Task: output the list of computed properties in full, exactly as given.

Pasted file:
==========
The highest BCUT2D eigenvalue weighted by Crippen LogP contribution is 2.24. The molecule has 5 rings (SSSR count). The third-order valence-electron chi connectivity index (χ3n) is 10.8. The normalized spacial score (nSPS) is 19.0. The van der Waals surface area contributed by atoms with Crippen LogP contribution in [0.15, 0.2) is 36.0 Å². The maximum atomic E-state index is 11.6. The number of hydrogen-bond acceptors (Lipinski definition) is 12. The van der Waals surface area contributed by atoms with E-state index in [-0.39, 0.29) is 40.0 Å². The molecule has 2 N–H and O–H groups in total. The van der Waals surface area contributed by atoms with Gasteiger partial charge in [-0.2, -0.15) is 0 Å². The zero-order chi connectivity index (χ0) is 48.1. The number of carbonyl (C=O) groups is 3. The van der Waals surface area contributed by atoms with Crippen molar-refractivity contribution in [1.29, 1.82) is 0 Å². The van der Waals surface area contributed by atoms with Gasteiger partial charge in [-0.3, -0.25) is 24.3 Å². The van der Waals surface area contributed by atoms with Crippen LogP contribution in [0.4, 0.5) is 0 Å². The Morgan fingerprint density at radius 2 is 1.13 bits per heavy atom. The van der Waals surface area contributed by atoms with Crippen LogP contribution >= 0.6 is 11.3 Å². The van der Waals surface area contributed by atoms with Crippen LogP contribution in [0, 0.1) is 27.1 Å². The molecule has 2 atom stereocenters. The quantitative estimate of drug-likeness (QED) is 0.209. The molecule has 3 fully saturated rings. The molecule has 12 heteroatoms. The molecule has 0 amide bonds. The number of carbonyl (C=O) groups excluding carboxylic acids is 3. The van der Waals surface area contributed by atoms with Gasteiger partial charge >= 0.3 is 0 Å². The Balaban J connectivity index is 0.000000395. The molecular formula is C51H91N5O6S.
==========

The highest BCUT2D eigenvalue weighted by Crippen LogP contribution is 2.24. The molecule has 5 rings (SSSR count). The third-order valence-electron chi connectivity index (χ3n) is 10.8. The normalized spacial score (nSPS) is 19.0. The van der Waals surface area contributed by atoms with Crippen LogP contribution in [0.15, 0.2) is 36.0 Å². The maximum atomic E-state index is 11.6. The number of hydrogen-bond acceptors (Lipinski definition) is 12. The van der Waals surface area contributed by atoms with E-state index in [-0.39, 0.29) is 40.0 Å². The molecule has 2 N–H and O–H groups in total. The van der Waals surface area contributed by atoms with Gasteiger partial charge in [-0.2, -0.15) is 0 Å². The zero-order chi connectivity index (χ0) is 48.1. The number of carbonyl (C=O) groups is 3. The van der Waals surface area contributed by atoms with Crippen molar-refractivity contribution in [1.29, 1.82) is 0 Å². The van der Waals surface area contributed by atoms with Gasteiger partial charge in [-0.3, -0.25) is 24.3 Å². The van der Waals surface area contributed by atoms with Crippen LogP contribution in [0.4, 0.5) is 0 Å². The Morgan fingerprint density at radius 2 is 1.13 bits per heavy atom. The van der Waals surface area contributed by atoms with Crippen LogP contribution >= 0.6 is 11.3 Å². The van der Waals surface area contributed by atoms with Crippen LogP contribution in [0, 0.1) is 27.1 Å². The molecule has 2 atom stereocenters. The quantitative estimate of drug-likeness (QED) is 0.209. The molecule has 3 fully saturated rings. The molecule has 12 heteroatoms. The molecule has 0 amide bonds. The number of carbonyl (C=O) groups excluding carboxylic acids is 3. The van der Waals surface area contributed by atoms with Gasteiger partial charge >= 0.3 is 0 Å². The Balaban J connectivity index is 0.000000395. The molecular formula is C51H91N5O6S.